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  • Fundamental Principles of Soil Science (Soil Physics, Soil Chemistry and Pedology)
    Fundamental Principles of Soil Science (Soil Physics, Soil Chemistry and Pedology)
    by Sarkar, D

    ISBN: 9788170194828
    Binding:
    Year: 2014


    73.17 USD
    65.853 USD
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  • Synopsis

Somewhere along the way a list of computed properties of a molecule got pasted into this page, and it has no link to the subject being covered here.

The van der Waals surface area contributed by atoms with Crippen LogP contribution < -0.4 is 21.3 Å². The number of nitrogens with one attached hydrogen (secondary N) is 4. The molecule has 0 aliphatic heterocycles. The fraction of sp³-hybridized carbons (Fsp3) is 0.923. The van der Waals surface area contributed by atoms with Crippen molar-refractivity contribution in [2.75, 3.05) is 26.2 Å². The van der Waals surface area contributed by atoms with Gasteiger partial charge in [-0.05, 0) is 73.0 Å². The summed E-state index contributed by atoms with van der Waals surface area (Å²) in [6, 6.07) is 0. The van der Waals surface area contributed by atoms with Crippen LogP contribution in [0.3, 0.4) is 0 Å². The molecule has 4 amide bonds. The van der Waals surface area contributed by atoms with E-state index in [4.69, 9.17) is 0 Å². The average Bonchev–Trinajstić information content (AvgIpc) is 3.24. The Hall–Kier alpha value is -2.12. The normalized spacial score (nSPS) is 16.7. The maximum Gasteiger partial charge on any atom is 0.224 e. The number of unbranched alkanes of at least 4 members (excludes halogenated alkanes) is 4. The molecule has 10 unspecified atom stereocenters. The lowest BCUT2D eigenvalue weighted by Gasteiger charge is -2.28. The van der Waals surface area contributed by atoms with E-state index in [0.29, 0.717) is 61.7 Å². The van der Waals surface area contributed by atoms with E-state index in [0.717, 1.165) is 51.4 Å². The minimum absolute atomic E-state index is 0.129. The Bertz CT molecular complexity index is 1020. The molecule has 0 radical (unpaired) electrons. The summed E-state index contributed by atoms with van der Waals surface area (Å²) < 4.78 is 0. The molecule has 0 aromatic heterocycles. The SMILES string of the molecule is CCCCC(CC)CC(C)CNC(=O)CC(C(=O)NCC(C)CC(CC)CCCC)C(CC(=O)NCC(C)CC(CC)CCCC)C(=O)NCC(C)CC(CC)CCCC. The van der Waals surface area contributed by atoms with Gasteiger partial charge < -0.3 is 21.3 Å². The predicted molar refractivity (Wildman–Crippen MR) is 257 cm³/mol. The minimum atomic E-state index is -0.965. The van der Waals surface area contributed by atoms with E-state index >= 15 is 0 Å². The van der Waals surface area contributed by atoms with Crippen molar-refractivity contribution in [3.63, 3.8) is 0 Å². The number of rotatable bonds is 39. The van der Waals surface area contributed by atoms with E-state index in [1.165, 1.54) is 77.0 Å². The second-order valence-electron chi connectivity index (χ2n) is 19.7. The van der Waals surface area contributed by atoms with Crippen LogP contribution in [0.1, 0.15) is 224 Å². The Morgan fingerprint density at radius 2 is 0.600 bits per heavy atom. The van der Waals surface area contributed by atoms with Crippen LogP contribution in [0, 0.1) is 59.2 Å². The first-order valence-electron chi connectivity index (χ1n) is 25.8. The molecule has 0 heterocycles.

CONTENTS Preface Foreword Acknowledgements Chapter 1: Soil Physics 1.1 Soil: From the view point of soil physics 1.2 Mass volume relationship of soil constituents 1.2.1 Mean particle density 1.2.2 Dry bulk density 1.2.3. Total wet bulk density 1.2.4. Dry specific volume 1.2.5. Porosity 1.2.6. Void ratio 1.2.7. Soil wetness 1.2.7.1 Mass wetness 1.2.7.2 Volume wetness 1.2.7.3 Water volume ratio 1.2.7.4 Degree of saturation 1.2.8 Air-filled porosity 1.2.9 Total porosity 1.2.10 Additional interrelations 1.3 Soil Texture 1.3.1 Particle size distribution 1.3.2 Stoke?s law 1.3.3 Assumptions in Stoke?s law 1.3.4 Stoke?s Law - limitations 1.4 Soil structure and aggregation 1.4.1 Genesis of soil structure 1.4.2 Soil structure management 1.5 Soil colour 1.6 Soil consistency 1.7 Soil plasticity 1.7.1 Plasticity indices: Atterbergs limits 1.7.2 Coefficient of Linear Extensibility (COLE) 1.8 Soil compaction 1.8.1 Soil compression vis-?-vis soil compaction 1.9 Soil crusting 1.1 Hydration 1.11 Swelling 1.12 Specific surface 1.13 Soil tilth and tillage 1.14 Soil conditioners 1.15 Soil water energetics 1.16 Total soil water potential 1.16.1 Gravitational potential 1.16.2 Pressure potential 1.16.2.1 Submergence potential 1.16.3 Matric potential 1.16.4 Pneumatic potential 1.16.5 Osmotic potential 1.16.6 Soil moisture potential ? units 1.17 Soil moisture characteristic curve 1.18 Differential water capacity 1.19 Hysteresis 1.2 Flow of water in a saturated soil (Horizontal flow) : Darcy?s law 1.20.1 Limitations of Darcy?s law 1.21 Hydraulic conductivity, permeability and fluidity 1.22 Reynolds number 1.23 Soil water flow through a vertical soil column under saturated condition 1.24 Equations of saturated flow(horizontal flow):Laplace equation 1.25 Flow of water in unsaturated soil 1.25.1 Saturated versus unsaturated flow 1.26 Equations of unsaturated flow 1.27 Soil water diffusivity 1.28 Infiltration 1.28.1 Soil water infiltration equation 1.28.1.1 Philip?s equation 38 1.28.1.2 Kostiakov equation 40 1.29 Redistribution of soil moisture 1.3 Soil water balance 1.31 Evaporation 1.31.1 Evaporation under steady conditions in presence of water table. 1.31.2 Evaporation under non steady conditions in absence of water table 1.31.3 Penman - Monteith equation 1.31.4 Beneficial and adverse effects of evaporation 1.32 Ground water drainage 1.32.1 Water table 1.32.1.1 Perched water table 1.32.2 Drainage design (Hooghout?s equation) 1.33 Solute transport 1.34 Diffusion 1.35 Hydrodynamic dispersion 1.36 Soil Air 1.37 Characterization of soil aeration status 1.37.1 Total air capacity 1.37.2 Composition of soil air 1.37.3 Equivalent diffusion distance 1.37.4 Aeration factor 1.37.5 Oxygen Diffusion Rate (ODR) 1.37.6 Air filled porosity: 1.38 Dynamics of soil air 1.38.1 Mass flow 1.38.2 Diffusion 1.39 Soil aeration in relation to plant growth 1.4 Soil aeration management 1.41 Soil temperature in relation to plant growth 1.42 Thermal properties of soil 1.42.1 Heat capacity 1.42.2 Thermal conductivity 1.42.3 Thermal diffusivity 1.43 Heat transfer through soil ? Flow equations 1.44 Energy balance equation 1.45 Soil temperature management 1.46 Management of soil physical constraints 1.47 Soil Rheology 1.47.1 Strain 1.47.2 Stress 1.47.3 Hooke?s law 1.47.4 Poisson?s ratio 1.47.5 Modulus of rigidity 1.47.6 Bulk modulus Chapter 2: Soil Chemistry 2.1 Physical chemistry of soil colloids 2.2 Surface chemistry of soil clays 2.3 Charge development on soil colloids 2.3.1 Permanent charge 2.3.2 pH - dependant charge 2.4 Zero Point Charge (ZPC) 2.4.1 Point of Zero Net Charge (PZNC) 2.4.2 Point of Zero Net Proton Charge (PZNPC) 2.4.3 Point of Zero Salt Effect (PZSE) 2.4.4 Important equations for charge calculation 2.5 Concept of ?Electrical double layer? in clay colloids 2.6 Zeta potential 2.6.1 Zeta potential and mechanism of flocculation. 79 2.7 Effect of flocculation and dispersion upon plant growth 2.8 Adsorption and Ion Exchange 2.8.1 Nature of adsorption 2.8.2 Freundlich isotherm 2.8.3 Langmuir adsorption isotherm 2.8.4 Brunauer, Emmett and Teller (BET) Equation 2.8.5 Gibb?s adsorption isotherm 2.9 Ion exchange 2.9.1 Cation Exchange Capacity(CEC) 2.9.2 Base Saturation 2.9.3 Complementary cations 2.9.4 Colloid specific effect 2.9.5 Cation exchange selectivity 2.9.6 Ion exchange equations 2.9.6.1 Gapon equation 2.9.6.2 Kerr equation 2.9.6.3 Vanselow equation 2.9.2 Anion exchange 2.9.2.1 Factors affecting anion exchange 2.1 Schofield?s ratio law 2.11 Mass Flow and diffusion 2.12 Soil organic matter 2.12.1 Role of soil organic matter in soil fertility 2.13 Humus 2.13.1 Hypothesis of humus formation 2.13.2 Humus Fractionation 2.13.3 Beneficial role of humus 2.14 Mechanism of formation of clay ? Humus complex 2.14.1 Adsorption or bonding through Vanderwalls force 2.14.2 Polyvalent metal cation bonding mechanism 2.14.3 Ligand Exchange 2.15 Soil acidity and acid soils 2.15.1 Acid soils of India 2.15.1.1 Soils with overlying organic matter 2.15.1.2 Acid mineral soils without overlying organic matter 2.15.1.3 Degraded alkali soils 2.15.1.4 Acid sulphate soils or cat clays 2.15.2 Types of soil acidity 2.15.2.1 Active Acidity 2.15.2.2 Exchangeable Acidity 2.15.2.3 Potential (Reserve) Acidity 2.15.3 Productivity constraints in acid soils 2.15.4 Management of acid soils 2.15.4.1 Acid soil management in relation to physical properties 2.15.4.2 Acid soil management in relation to chemical properties 2.15.4.3 Lime requirement 2.16 Salt affected soils 2.16.1 Distribution 2.16.2 Important soil characteristics 2.16.2.1 Parameters indicating soil alkalinity (ESP and SAR) 2.16.3 Constraints and Management 2.17 Nutrient transformation 2.17.1. N-transformation 2.17.1.1 Mechanism of biological N ? fixation 2.17.1.2 Biological N ? fixation systems 2.17.1.3 Ammonification and nitrification 2.17.1.4 Nitrogen mineralization and immobilization 2.17.1.5 Denitrification 2.17.1.6 Carbon:Nitrogen (C:N) ratio 2.17.2 P-transformation 2.17.2.1 Fixation and release of phosphorus in soils 2.17.2.2 Biological transformation of phosphorus 2.17.3 S-transformation 2.17.3.1 Biological transformation of sulphur 2.17.4 K-transformation 2.18 Submerged soils 2.19 Soil quality 2.2 Soil pollution 2.21 Soil mineralogy 2.21.1 Primary mineral 2.21.2 Secondary minerals (Clay minerals) 2.21.2.1 Identification of clay minerals 2.22 Soil testing 2.23 Instrumental method: Fundamental concepts 2.23.1 Colorimetry and Sectrophotometry 2.23.2 General features of spectroscopy 2.23.3 Flame Spectrometry (Atomic Absorption Spectrometry and Flame Photometry) 2.23.3.1 Flame photometry 2.23.3.2 Atomic absorption spectrophotometer (AAS) 2.23.4 Inductively Coupled Plasma-Atomic Emission Spectroscopy (ICP) 2.24 Soil chemical analysis: Underlying principles 2.24.1 pH 2.24.2 Soil acidity 2.24.2.1 Total acidity 2.24.2.2 Exchange acidity 2.24.2.3 Extractable acidity 2.24.2.4 Total Potential Soil Acidity 2.24.2.5 pH ? dependent soil acidity 2.24.3 Electrical conductivity 2.24.4 Organic carbon 2.24.5 Total nitrogen (Modified Kjeldahl?s Method) 2.24.6 Mineralisable nitrogen 2.24.7 Total phosphorus 2.24.8 Extractable phosphorus 2.24.8.1 Ammonium fluoride-hydrochloric acid extractable phosphorus of soils: (Bray?s 1 method) 2.24.8.2 Alkaline extraction of soil phosphorus (Olsen?s method) 2.24.9 Total potassium 2.24.10 Ammonium acetate extractable potassium 2.24.11 Cation Exchange Capacity (CEC) 2.24.11.1 Cation Exchange Capacity of soils containing calcium carbonate 2.24.12 Anion Exchange Capacity (AEC) 2.24.13 Exchangeable bases 2.24.13.1 Exchangeable Sodium 2.24.13.2 Exchangeable Calcium and Magnesium 2.24.14 Micronutrients: DTPA Extractable Zn2+, Cu2+, Fe2+, Mn2+ 2.24.15 Available boron 2.24.16 Available molybdenum 2.24.17 Arsenic determination by conversion to their hydrides and aspiration into an AAS 2.24.18 Selenium determination by conversion to their hydrides and aspiration into an AAS 2.24.19 Fluoride estimation in soil and water: SPADNS method 2.24.20 Determination of lime requirement of soil 2.24.21 Determination of gypsum requirement of soil 2.24.22 Determination of lime potential 2.24.23 Available sulphur determination in soil. Chapter 3 : Pedology 3.1 Pedology versus edaphology 3.2 Soil-defined 3.2.1 Soil as a natural body 3.2.2 Soil as a porous body 3.2.3 Soil as a disperse system 3.3 Components of soils 3.4 Top soil versus subsoil 3.5 Land and soil 3.6 Functions of soil 3.7 Parent material 3.7.1 Geological classification of parent materials 3.7.2 Soil properties as influenced by parent material 3.8 Soil profile 3.9 Mineral matter (inorganic constituents) in soils 3.1 Soil organic matter 3.11 The pedon versus polypedon 3.12 Soil water 3.13 Soil air 3.14 Rock forming minerals 3.15 Different types of rocks 3.16 Weathering 3.16.1 Processes of weathering 3.16.1.1 Mechanical processes 3.16.1.2 Chemical processes 3.16.1.3 Biological weathering 3.16.2 Weathering of rocks 3.16.2.1 Igneous rocks and weathering process 3.16.2.2 Sedimentary rocks and weathering process 3.16.3 Weathering of minerals 3.16.3.1 Weathering and formation of secondary minerals 3.16.4 Factors responsible for weathering of minerals 3.16.5 Stability order of minerals relative to weathering 3.16.5.1 Weathering sequence 3.17 Soil formation 3.17.1 Different stages of soil formation 3.17.2 Soil forming factors: Governing equations 3.17.3 Active soil forming factors 3.17.4 Passive soil forming factors 3.17.5 Endo and ectodynamomorphic soils 3.17.6 Four fold categorization in relation to soil formation 3.18 Pedogenic processes 3.18.1 Fundamental processes in pedogenesis 3.18.2 Specific processes in pedogenesis 3.19 Soil classification: Introduction 3.19.1 Historical background of soil classification systems 3.19.2 Early systems of soil classification 3.19.3 Worldwide system of soil classification 3.19.4 Limitations in the genetic system of soil classification. 3.19.5 Advantages of considering USDA soil classification (Soil Taxonomy) 3.19.6 Soil Taxonomy :A comprehensive US system of soil classification 3.19.7 Diagnostic horizons 3.19.7.1 Features of Epipedons 3.19.7.2 Features of Endopedons 3.19.8 Structure of soil taxonomy 3.19.9 Place of Indian soils in US system of soil classification 3.2 Geoinformatics 3.20.1 Remote Sensing 3.20.2 Geographic Information System (GIS) : Introduction 3.20.3 Global Positioning System (GPS) 3.21 Soil survey and mapping 3.21.1 Objective of soil survey 3.21.2 Types of soil survey 3.21.3 Sequence of survey operations 3.21.4 Soil Resource Mapping (SRM): A 3-tier approach 3.21.5 Modern approach for soil survey and mapping 3.21.6 Soil correlation 3.22 Land evaluation 3.22.1 Land evaluation: approaches 3.22.2 Land capability classification 3.22.3 Land suitability for land evaluation 3.22.4 Land irrigability classification 3.23 Land use planning 3.24 Soils of India 3.24.1 Geographical settings 3.24.2 Climate 3.24.3 Geology 3.24.4 Soil groups of India References Suggested Readings